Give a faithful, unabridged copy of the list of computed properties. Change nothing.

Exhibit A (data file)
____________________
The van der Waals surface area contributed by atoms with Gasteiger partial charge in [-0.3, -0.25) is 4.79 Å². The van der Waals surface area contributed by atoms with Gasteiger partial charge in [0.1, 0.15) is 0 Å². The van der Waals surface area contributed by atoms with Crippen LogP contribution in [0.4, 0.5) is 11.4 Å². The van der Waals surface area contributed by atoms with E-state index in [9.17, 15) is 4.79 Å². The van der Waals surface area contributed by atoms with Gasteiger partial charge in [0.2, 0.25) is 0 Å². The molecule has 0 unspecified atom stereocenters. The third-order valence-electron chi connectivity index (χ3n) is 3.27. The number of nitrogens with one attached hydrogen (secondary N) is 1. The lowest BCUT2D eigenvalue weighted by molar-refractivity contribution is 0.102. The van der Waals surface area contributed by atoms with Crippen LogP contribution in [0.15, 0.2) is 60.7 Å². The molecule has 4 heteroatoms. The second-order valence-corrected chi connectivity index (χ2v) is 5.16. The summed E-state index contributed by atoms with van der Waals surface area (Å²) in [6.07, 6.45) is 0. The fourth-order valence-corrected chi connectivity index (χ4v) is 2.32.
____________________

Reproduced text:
The van der Waals surface area contributed by atoms with Gasteiger partial charge in [-0.3, -0.25) is 4.79 Å². The van der Waals surface area contributed by atoms with Gasteiger partial charge in [0.1, 0.15) is 0 Å². The van der Waals surface area contributed by atoms with Crippen LogP contribution in [0.4, 0.5) is 11.4 Å². The van der Waals surface area contributed by atoms with E-state index in [9.17, 15) is 4.79 Å². The van der Waals surface area contributed by atoms with Gasteiger partial charge in [0.2, 0.25) is 0 Å². The molecule has 0 unspecified atom stereocenters. The third-order valence-electron chi connectivity index (χ3n) is 3.27. The number of nitrogens with one attached hydrogen (secondary N) is 1. The lowest BCUT2D eigenvalue weighted by molar-refractivity contribution is 0.102. The van der Waals surface area contributed by atoms with Crippen LogP contribution in [0.15, 0.2) is 60.7 Å². The molecule has 4 heteroatoms. The second-order valence-corrected chi connectivity index (χ2v) is 5.16. The summed E-state index contributed by atoms with van der Waals surface area (Å²) in [6.07, 6.45) is 0. The fourth-order valence-corrected chi connectivity index (χ4v) is 2.32.